Finding Nirvana Through Extreme Amusement Park Rides

I spent my childhood in Southern California, the land of cheap thrills: Universal Studios, Disneyland, Knott’s Berry Farm, and Magic Mountain. In 1978, when I was nine years old, one of the tallest and fastest wooden roller coasters in the world opened at Magic Mountain in Valencia.

My 48-year-old grandmother, who loved coasters, stood by my side in the long line for Colossus. My brother and grandfather stood behind us, trying to find an excuse to not ride as they watched the train cars speed by the tracks above us. They stared longingly at the “chicken exits” positioned along the queue route, which I felt compelled to tease my brother about. Once on board and restrained by a flimsy buckle seat belt and single metal bar, the side-by-side train cars ratcheted up to the top of the first hill. You could see out over the entire park from halfway to the top. My brother was just ahead of me in the train to my right. I held my arms high over my head, preparing for the first 100-foot drop, while my brother clung for dear life to the bar in front of him with his eyes closed. We had obviously inherited different genes.


For the next two and a half minutes, Colossus rumbled and swayed as we careened along the turns and climbed another 100-foot hill speeding down it at over 60 miles per hour. I sashayed off the ride, exhilarated, eager to go again, which I did. My brother staggered off and threw up.

In my earliest-thrill-seeking memory, I am five years old and tying the shoelace-like straps of a too-large canvas life vest around me. After sneaking into my vacationing neighbor’s backyard, I planned to run and jump into their swimming pool. I didn’t know how to swim, but I loved swimming pools. I knew the neighbors were away, and this was my chance to try out their pool. We had one of those pop-up pools with the flimsy sides and only three feet of water. I was tall for my age, and I wanted to experience “the deep end.”

Running from the lawn to the water’s edge, I jumped as far as I could and landed in the middle of the 8-foot end of the pool. The so-called life vest immediately swam up around my head, completely useless and unreasonably heavy. It seemed to serve no purpose. I kicked my legs and splashed my arms crying and yelling. As I started to sink under the vest, my uncle scaled the six-foot concrete brick wall between our yards and dove in after me. He grabbed me around my waist and pulled me out.

BigWheelAfter I learned how to swim a couple years later, I rode my brother’s Big Wheel trike around and around our apartment’s swimming pool, pedaling faster with each circuit. When I finally reached escape velocity, I turned the plastic handlebars sharply to the right, launching myself and the trike into the middle of the deep end. For a moment, I was suspended in the air, flying, until the Big Wheel and I made a tremendous splash. I floated, still seated on the trike for a few seconds before starting to sink. Grabbing hold of the handle bar, I swam with one arm pulling the Big Wheel out of the pool with me. When I encouraged my brother, who could not swim, to give it a try, he did not land on the water upright as I promised him he would. Instead, he and the Big Wheel immediately tipped over, and I dove in after him as he started to sink to the bottom.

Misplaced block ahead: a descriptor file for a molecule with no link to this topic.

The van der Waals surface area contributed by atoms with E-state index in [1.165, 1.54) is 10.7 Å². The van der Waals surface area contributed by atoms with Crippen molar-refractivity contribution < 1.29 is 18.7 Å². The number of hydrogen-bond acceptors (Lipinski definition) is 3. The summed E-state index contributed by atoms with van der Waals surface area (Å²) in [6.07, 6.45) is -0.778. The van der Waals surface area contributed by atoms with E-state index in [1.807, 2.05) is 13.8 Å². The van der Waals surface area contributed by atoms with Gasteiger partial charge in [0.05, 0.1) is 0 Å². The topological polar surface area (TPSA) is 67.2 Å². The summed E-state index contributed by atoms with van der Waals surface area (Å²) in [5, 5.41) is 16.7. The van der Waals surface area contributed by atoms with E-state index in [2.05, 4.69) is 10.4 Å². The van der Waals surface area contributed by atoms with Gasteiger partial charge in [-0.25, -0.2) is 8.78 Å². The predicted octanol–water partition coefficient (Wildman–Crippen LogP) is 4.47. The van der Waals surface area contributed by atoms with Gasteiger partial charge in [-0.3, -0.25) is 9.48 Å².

The summer before Colossus opened, I also discovered how to do a back flip off a swing set. I would swing as high as possible, then wriggle onto my back, threading my ankles around the chains above me, so I was essentially upside down on the swing hanging on by ankles. Then, I would sway my body to keep momentum, and, at just the right moment, release my feet and flip over backwards off the swing to the ground. My mother hated when I did this.

My days as a daredevil were numbered, and I soon outgrew my yearning to do back flips off high places but not my love of coasters. In the year 2000, I stood in line with my step daughter for nearly three hours to ride the newly opened Millennium Force steel roller coaster at Cedar Point in Ohio. The Millennium Force was briefly the tallest and fastest complete circuit roller coaster in the world. With a top speed of about 93 mph, a 45-degree lift hill, a 300-foot drop, and over-banked turns, it was well worth the wait for the 2-minute, pure zero gravity thrill.


A couple years ago, my husband, son, and I went to the Glenwood Springs Adventure Park, and I rode the longest alpine coaster in Colorado. The speed of the coaster, which you control, is not what thrills. It’s not that fast, actually. The thrill is in the g-force felt at the curves in the track and the fear that the coaster, which is a personal sled of sorts attached to steel rails, will go flying off the mountain. I knew, intellectually, that the manufacturers would not create a ride that people could perish on. There would be no profit in that. But I could make up stories, newspaper headlines, perhaps in Japan where they love fast rides, in which someone did not make it down the mountain alive — his or her coaster flying off the edge of the world. I might fly off the edge of the world. But, I didn’t. Instead, I rode that edge again and again, daring myself to not pull back on the brake as I came upon the hairpin turns, trusting the coaster to hold me onto the track while I let go of control.